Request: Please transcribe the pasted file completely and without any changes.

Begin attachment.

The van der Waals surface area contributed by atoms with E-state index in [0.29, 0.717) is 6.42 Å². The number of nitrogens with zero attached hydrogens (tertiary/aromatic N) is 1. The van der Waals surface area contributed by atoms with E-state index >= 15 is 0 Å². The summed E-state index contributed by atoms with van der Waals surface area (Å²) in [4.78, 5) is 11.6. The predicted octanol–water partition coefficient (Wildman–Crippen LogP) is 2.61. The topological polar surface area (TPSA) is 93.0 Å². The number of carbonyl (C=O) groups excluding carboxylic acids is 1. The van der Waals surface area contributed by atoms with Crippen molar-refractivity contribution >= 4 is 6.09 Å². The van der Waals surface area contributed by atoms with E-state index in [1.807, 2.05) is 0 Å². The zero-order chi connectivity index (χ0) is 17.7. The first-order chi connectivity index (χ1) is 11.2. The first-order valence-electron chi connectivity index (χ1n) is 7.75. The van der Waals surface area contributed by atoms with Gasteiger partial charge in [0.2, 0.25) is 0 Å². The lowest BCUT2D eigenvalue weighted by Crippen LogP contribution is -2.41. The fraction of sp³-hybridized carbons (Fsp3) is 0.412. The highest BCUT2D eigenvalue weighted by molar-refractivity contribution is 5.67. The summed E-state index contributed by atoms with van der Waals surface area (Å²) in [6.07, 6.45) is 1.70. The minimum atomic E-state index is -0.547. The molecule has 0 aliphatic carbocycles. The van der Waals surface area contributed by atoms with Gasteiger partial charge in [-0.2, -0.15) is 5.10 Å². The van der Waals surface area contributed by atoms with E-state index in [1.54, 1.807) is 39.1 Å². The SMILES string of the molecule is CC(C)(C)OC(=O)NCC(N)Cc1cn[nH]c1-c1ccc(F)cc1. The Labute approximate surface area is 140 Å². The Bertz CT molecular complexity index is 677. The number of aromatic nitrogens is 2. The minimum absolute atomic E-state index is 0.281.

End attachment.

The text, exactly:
The van der Waals surface area contributed by atoms with E-state index in [0.29, 0.717) is 6.42 Å². The number of nitrogens with zero attached hydrogens (tertiary/aromatic N) is 1. The van der Waals surface area contributed by atoms with E-state index >= 15 is 0 Å². The summed E-state index contributed by atoms with van der Waals surface area (Å²) in [4.78, 5) is 11.6. The predicted octanol–water partition coefficient (Wildman–Crippen LogP) is 2.61. The topological polar surface area (TPSA) is 93.0 Å². The number of carbonyl (C=O) groups excluding carboxylic acids is 1. The van der Waals surface area contributed by atoms with Crippen molar-refractivity contribution >= 4 is 6.09 Å². The van der Waals surface area contributed by atoms with E-state index in [1.807, 2.05) is 0 Å². The zero-order chi connectivity index (χ0) is 17.7. The first-order chi connectivity index (χ1) is 11.2. The first-order valence-electron chi connectivity index (χ1n) is 7.75. The van der Waals surface area contributed by atoms with Gasteiger partial charge in [0.2, 0.25) is 0 Å². The lowest BCUT2D eigenvalue weighted by Crippen LogP contribution is -2.41. The fraction of sp³-hybridized carbons (Fsp3) is 0.412. The highest BCUT2D eigenvalue weighted by molar-refractivity contribution is 5.67. The summed E-state index contributed by atoms with van der Waals surface area (Å²) in [6.07, 6.45) is 1.70. The minimum atomic E-state index is -0.547. The molecule has 0 aliphatic carbocycles. The van der Waals surface area contributed by atoms with Gasteiger partial charge in [-0.2, -0.15) is 5.10 Å². The van der Waals surface area contributed by atoms with E-state index in [1.54, 1.807) is 39.1 Å². The SMILES string of the molecule is CC(C)(C)OC(=O)NCC(N)Cc1cn[nH]c1-c1ccc(F)cc1. The Labute approximate surface area is 140 Å². The Bertz CT molecular complexity index is 677. The number of aromatic nitrogens is 2. The minimum absolute atomic E-state index is 0.281.